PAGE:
29 July 2014

Is it all over?

Mark Lawrence writes:

We have now reached that part of the season. After the long haul of some incredibly dedicated field work, the time has come when some nest recorders start to wind down. The dawn chorus is now a shadow of its former self and with each passing day there are fewer nests to find. The days of Long-tailed Tit nests in open-mouthed bramble are long gone. The crows' nests lie empty, hidden deep within the leaf canopy of dense trees. Gull chicks are now leaving their nests and some Cuckoos are already in Africa. Our beloved Swifts will soon be leaving our shores and their screaming summer song will be missed.

But it isn't over yet, our team is still getting out there and we continue to nest record. We still have some exciting nesting ahead. We still have the second brood of Reed Warblers to find, we have a Sedge Warbler that should be hatching soon. Tree Pipit, Whinchat, Lesser Redpoll and Stonechat are up on the moors feeding young in the nest. And even better, Mark Penney made a visit last Saturday (19th) and found a new Meadow Pipit with eggs! At our coastal location we have Wren and Yellowhammer on eggs and armed with our Schedule 1 licence, we are right in the middle of conducting an exciting breeding study on the Cirl Bunting. So far we have found 10 nests; six of these have fledged, one brood that I ringed last week just needs one more visit to the nest to record its outcome and we have two still on eggs. These are second brood nests from previously found pairs and one that is building. We have by no means finished yet. We have a trip planned next week for a second brood of Nightjar that could take us well into August.

Cirl Bunting nest and adult male (Josh Marshall)
Locating nests at this time of year can be more difficult and more challenging than earlier in the year when the vegetation is less dense, but the additional effort will add valuable data on late nesting species and timing of events to the Nest Record Scheme database. We may be coming to the end of the nesting season as we reach high summer once again, and our fast awakening autumn yawns its vibrant colours, but there are still many key species to monitor.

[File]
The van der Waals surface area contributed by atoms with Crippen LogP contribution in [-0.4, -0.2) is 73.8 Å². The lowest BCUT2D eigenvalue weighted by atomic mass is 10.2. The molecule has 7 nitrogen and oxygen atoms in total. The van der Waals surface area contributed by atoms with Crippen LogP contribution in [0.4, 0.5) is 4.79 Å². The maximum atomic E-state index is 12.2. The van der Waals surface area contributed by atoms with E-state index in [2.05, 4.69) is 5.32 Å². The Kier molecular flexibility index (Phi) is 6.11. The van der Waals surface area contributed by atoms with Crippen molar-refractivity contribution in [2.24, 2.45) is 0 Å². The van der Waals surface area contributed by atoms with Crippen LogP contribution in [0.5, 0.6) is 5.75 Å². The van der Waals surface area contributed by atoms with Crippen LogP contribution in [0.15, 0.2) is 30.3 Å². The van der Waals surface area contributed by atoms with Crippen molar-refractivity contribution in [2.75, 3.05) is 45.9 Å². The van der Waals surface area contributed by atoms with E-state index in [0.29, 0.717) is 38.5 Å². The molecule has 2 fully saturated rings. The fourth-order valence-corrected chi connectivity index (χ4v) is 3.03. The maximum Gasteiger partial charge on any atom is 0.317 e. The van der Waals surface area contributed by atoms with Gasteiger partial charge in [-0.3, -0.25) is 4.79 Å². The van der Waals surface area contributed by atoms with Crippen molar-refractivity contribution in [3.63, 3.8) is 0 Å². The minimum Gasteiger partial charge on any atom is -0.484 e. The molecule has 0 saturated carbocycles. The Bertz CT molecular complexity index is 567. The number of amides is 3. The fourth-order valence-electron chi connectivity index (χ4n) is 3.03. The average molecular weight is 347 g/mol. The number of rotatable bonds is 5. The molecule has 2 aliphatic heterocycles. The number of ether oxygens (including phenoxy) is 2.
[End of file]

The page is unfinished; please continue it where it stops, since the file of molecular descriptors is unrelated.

I was watching a young Robin just the other day, and I could see its adult plumage beginning to show through. Christmas came to mind, a stark reminder that the winter will soon be upon us and we will long for the nesting season once again. But then I think and smile, it is still the nesting season, and I will enjoy what's left... before the dark winter nights drop on us once again.

28 July 2014

Hungry Black-headed Gull

The British and Irish Ringing Scheme ringed 5,783 Black-headed Gulls last year. A large proportion of these are also colour ringed, improving the information we can gather about their demography and movements. The map below shows where our Black-headed Gulls have been recorded in the past (BTO-ringed birds are shown in purple and foreign-ringed birds in yellow).

We regularly receive reports of these gulls from our colleagues in other ringing schemes and via our own ringers and ring-readers. There is a long list of countries on the online report that shows where Black-headed Gulls have been seen/found, and we now need to add a new one.

An adult Black-Headed Gull seen last Thursday (24th July) at Gibraltar Point Bird Observatory, Lincolnshire, was wearing colour ring Red HF0R, and had been ringed on 9th March 2014 at Sopron Landfill Site, Hungary (1,299km from Gib Point).

Black-headed Gulls can live to over 29 years old, so these colour-ringed birds can accumulate lots of sightings during their life time.

17 July 2014

New BTO project initiated - Gull Positioning System (GPS)

This summer, 50 Lesser Black-backed Gulls breeding on Skokholm Island, Pembrokeshire and Walney Island, Cumbria have been kitted out with state-of-the-art GPS tags by scientists from the BTO as part of a project funded by the Department of Energy and Climate Change, studying how these birds might use areas of the marine environment earmarked for the development of offshore wind turbines, as well as areas where wind farms already exist.

The Lesser Black-backed Gull was classed as “Amber” in the most recent Birds of Conservation Concern and is declining at a number of breeding colonies where it is protected, included Skokholm and Walney. These tags gather high quality information that is already providing valuable insights into the habitats these birds use, which could be used to improve their conservation and management.